I bought this if only to own the song "Aaron won $200 at Bingo When He Was 9 and His Mom Bought His Christmas Presents With It." That is priceless. I have no idea what it sounds like but the 10-song 45 always means its really noisy punk.

Whipped/Inhumane - We Need Our Wars Split 7" (1999)

But Biff, didn't you already buy this? Yes, yes I did. But that one was on red and this one was on black. Plus it had the Whipped poster that apparently my first one was missing. So now I rule.

So, there you have it, folks. It was a hard-fought journey, but at the end of it we walked away with our arms full, and our wives pissed at us because we spent too much money. Yes, we're some responsible adults. Until next time.

Wednesday, April 13, 2011

Spring Break Record Shopping, Part Ten: Jackpot Records/Crossroads Music - Portland, Oregon.

Jackpot records on Hawthorne is really just the worst place in town if you're looking for used vinyl. They rarely have anything that I'm interested in. And if they do, they've got it priced just high enough that I convince myself I could get a better deal somewhere else. And then I do. Pocaroba didn't leave Jackpot with anything - I don't think - and I walked out with a measly 7", but it was a good one:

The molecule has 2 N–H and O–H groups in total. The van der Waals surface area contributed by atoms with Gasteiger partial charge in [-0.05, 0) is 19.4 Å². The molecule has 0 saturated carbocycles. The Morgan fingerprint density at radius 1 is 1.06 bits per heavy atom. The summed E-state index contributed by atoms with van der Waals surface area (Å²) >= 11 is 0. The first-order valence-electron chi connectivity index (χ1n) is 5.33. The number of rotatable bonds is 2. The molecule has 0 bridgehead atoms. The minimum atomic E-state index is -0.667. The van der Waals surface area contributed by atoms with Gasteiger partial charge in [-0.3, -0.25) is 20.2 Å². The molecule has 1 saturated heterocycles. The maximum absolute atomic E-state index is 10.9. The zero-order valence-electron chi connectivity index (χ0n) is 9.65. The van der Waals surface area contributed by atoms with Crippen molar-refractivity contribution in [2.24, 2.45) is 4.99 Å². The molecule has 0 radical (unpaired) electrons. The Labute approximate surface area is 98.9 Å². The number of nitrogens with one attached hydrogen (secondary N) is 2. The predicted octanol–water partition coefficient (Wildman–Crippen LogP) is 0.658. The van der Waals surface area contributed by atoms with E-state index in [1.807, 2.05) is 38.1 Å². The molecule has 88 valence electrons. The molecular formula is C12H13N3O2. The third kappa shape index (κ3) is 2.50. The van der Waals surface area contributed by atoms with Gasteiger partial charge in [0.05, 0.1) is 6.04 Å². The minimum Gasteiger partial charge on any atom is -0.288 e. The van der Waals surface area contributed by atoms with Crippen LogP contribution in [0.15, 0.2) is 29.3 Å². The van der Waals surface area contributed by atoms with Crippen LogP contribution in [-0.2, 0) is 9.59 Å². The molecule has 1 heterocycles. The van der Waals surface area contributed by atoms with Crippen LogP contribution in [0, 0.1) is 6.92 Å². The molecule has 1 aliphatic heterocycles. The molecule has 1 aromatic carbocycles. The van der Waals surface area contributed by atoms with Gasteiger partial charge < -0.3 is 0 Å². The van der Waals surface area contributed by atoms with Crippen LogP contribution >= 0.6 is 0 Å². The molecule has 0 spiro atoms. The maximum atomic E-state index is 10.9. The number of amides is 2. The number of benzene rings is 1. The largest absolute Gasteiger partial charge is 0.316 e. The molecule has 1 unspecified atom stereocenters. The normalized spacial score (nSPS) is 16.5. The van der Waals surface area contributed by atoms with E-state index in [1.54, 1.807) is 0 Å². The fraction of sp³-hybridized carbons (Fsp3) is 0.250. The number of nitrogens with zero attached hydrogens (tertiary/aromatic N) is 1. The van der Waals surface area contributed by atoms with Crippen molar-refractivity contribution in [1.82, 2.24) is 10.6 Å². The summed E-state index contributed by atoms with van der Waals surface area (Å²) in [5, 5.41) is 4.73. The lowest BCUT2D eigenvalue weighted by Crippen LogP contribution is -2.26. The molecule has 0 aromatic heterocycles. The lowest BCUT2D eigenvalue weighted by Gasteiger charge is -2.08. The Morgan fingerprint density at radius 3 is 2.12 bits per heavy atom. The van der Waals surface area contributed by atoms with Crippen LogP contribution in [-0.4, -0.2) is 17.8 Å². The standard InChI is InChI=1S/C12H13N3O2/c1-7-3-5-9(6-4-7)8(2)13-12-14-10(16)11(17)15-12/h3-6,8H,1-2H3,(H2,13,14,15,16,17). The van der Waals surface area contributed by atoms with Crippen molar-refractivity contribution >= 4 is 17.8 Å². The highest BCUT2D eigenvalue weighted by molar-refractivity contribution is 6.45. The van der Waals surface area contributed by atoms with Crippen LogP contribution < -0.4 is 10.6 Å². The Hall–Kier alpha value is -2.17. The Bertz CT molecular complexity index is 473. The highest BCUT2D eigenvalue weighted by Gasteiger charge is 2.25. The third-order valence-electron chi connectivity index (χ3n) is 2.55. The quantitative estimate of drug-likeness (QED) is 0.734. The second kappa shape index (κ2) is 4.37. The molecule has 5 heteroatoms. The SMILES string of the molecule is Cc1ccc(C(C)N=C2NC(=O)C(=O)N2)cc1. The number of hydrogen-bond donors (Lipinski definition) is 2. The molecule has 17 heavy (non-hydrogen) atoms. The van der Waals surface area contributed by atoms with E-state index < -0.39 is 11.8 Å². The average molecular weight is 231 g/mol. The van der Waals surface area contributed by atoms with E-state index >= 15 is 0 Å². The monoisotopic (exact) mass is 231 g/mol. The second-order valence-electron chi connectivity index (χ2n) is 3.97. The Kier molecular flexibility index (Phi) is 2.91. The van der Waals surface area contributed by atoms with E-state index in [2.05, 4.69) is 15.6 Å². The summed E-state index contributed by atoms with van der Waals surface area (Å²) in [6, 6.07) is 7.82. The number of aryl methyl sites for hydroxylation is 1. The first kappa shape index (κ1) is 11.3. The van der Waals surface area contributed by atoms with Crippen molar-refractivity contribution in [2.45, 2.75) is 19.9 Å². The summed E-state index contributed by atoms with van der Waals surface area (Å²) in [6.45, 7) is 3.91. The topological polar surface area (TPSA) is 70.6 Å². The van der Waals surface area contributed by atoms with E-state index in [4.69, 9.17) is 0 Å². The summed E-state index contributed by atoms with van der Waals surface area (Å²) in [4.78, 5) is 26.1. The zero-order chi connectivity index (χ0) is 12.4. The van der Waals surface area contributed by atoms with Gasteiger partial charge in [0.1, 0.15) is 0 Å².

Frank Black - "The Marsist" 7" (1995)

Pocaroba pointed this out to me, and though I have both of the songs (the b-side, "Better Things," a Kinks cover, is on the import CD single of "I Don't Want to Hurt You" from the same era), I was down to pick this up for five bucks. My Frank Black 7" collection is spotty at best. Then we flipped it over and noticed that it was #10 out of 3000, and that sealed the deal. Looks great next to my "Men in Black" single.

So, not surprisingly, that was all I got at Jackpot. We had some more time to kill (aren't vacations great?), so we walked down the road to Crossroads Music, which, as I've probably stated on here somewhere before, is probably my favorite record store in town. It's huge, there's an incredible variety, and it's so closed off from society that you really feel like you can lose yourself in there.

The flipside of that: when you have limited time, it can feel overwhelming. And, we ended up not having much time in there. But, I did walk out with a record I've been wanting for a long time:

Best Kissers in the World - Puddin' (1993)

Sorry for the terrible photo. But it comes in a plain white cardboard sleeve and that's not very exciting. BKITW releases were always so weird, and this one is no exception. There was no vinyl officially released for this EP. This is the promo, and it's pressed on ultra-sweet pink vinyl (as you can see). Not sure what sense that makes. Regardless, other than this other promo 7" I've been looking for (but not very hard), this was one of the last Best Kissers items I need to complete my sad little collection. The crazy thing is, I almost paid $15 for it at a shop when we were up in Seattle. Glad I didn't. Got it for about half that at Crossroads. Boom.

Next up: we wind down at Everyday Music.

Tuesday, April 12, 2011

Spring Break Record Shopping, Part Nine: CD/Game Exchange - Portland, Oregon.